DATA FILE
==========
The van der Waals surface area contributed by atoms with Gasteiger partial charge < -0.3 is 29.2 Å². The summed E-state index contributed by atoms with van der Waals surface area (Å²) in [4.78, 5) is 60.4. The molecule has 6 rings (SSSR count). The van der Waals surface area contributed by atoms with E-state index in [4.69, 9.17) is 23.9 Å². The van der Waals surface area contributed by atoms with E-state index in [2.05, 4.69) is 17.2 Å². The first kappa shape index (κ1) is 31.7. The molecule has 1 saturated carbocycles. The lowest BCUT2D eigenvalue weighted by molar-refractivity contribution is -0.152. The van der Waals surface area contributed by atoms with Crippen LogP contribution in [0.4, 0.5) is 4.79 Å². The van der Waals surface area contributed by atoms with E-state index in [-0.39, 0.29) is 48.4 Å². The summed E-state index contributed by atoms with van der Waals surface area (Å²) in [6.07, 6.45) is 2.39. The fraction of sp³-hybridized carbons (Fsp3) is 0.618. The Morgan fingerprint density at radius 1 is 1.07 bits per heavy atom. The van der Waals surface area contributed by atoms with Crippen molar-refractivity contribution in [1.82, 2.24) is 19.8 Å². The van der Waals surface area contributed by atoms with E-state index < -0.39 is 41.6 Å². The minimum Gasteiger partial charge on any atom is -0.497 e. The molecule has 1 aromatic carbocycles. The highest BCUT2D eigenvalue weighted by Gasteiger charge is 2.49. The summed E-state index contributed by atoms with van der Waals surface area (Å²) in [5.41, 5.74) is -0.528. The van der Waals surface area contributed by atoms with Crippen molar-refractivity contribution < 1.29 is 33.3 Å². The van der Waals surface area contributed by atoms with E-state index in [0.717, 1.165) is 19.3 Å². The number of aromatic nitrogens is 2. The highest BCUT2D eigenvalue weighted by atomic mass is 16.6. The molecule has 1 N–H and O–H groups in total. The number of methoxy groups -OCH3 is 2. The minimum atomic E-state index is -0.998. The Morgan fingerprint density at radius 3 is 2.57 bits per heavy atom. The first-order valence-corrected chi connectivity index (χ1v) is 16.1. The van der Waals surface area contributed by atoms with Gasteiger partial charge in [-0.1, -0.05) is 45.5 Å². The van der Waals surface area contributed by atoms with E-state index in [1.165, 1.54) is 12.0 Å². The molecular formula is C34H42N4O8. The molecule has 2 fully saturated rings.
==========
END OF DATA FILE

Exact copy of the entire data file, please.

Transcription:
The van der Waals surface area contributed by atoms with Gasteiger partial charge < -0.3 is 29.2 Å². The summed E-state index contributed by atoms with van der Waals surface area (Å²) in [4.78, 5) is 60.4. The molecule has 6 rings (SSSR count). The van der Waals surface area contributed by atoms with E-state index in [4.69, 9.17) is 23.9 Å². The van der Waals surface area contributed by atoms with E-state index in [2.05, 4.69) is 17.2 Å². The first kappa shape index (κ1) is 31.7. The molecule has 1 saturated carbocycles. The lowest BCUT2D eigenvalue weighted by molar-refractivity contribution is -0.152. The van der Waals surface area contributed by atoms with Crippen LogP contribution in [0.4, 0.5) is 4.79 Å². The van der Waals surface area contributed by atoms with E-state index in [-0.39, 0.29) is 48.4 Å². The summed E-state index contributed by atoms with van der Waals surface area (Å²) in [6.07, 6.45) is 2.39. The fraction of sp³-hybridized carbons (Fsp3) is 0.618. The Morgan fingerprint density at radius 1 is 1.07 bits per heavy atom. The van der Waals surface area contributed by atoms with Crippen molar-refractivity contribution in [1.82, 2.24) is 19.8 Å². The van der Waals surface area contributed by atoms with E-state index < -0.39 is 41.6 Å². The minimum Gasteiger partial charge on any atom is -0.497 e. The molecule has 1 aromatic carbocycles. The highest BCUT2D eigenvalue weighted by Gasteiger charge is 2.49. The summed E-state index contributed by atoms with van der Waals surface area (Å²) in [5.41, 5.74) is -0.528. The van der Waals surface area contributed by atoms with Crippen molar-refractivity contribution < 1.29 is 33.3 Å². The van der Waals surface area contributed by atoms with E-state index in [0.717, 1.165) is 19.3 Å². The number of aromatic nitrogens is 2. The highest BCUT2D eigenvalue weighted by atomic mass is 16.6. The molecule has 1 N–H and O–H groups in total. The number of methoxy groups -OCH3 is 2. The minimum atomic E-state index is -0.998. The Morgan fingerprint density at radius 3 is 2.57 bits per heavy atom. The first-order valence-corrected chi connectivity index (χ1v) is 16.1. The van der Waals surface area contributed by atoms with Gasteiger partial charge in [-0.1, -0.05) is 45.5 Å². The van der Waals surface area contributed by atoms with E-state index in [1.165, 1.54) is 12.0 Å². The molecular formula is C34H42N4O8. The molecule has 2 fully saturated rings.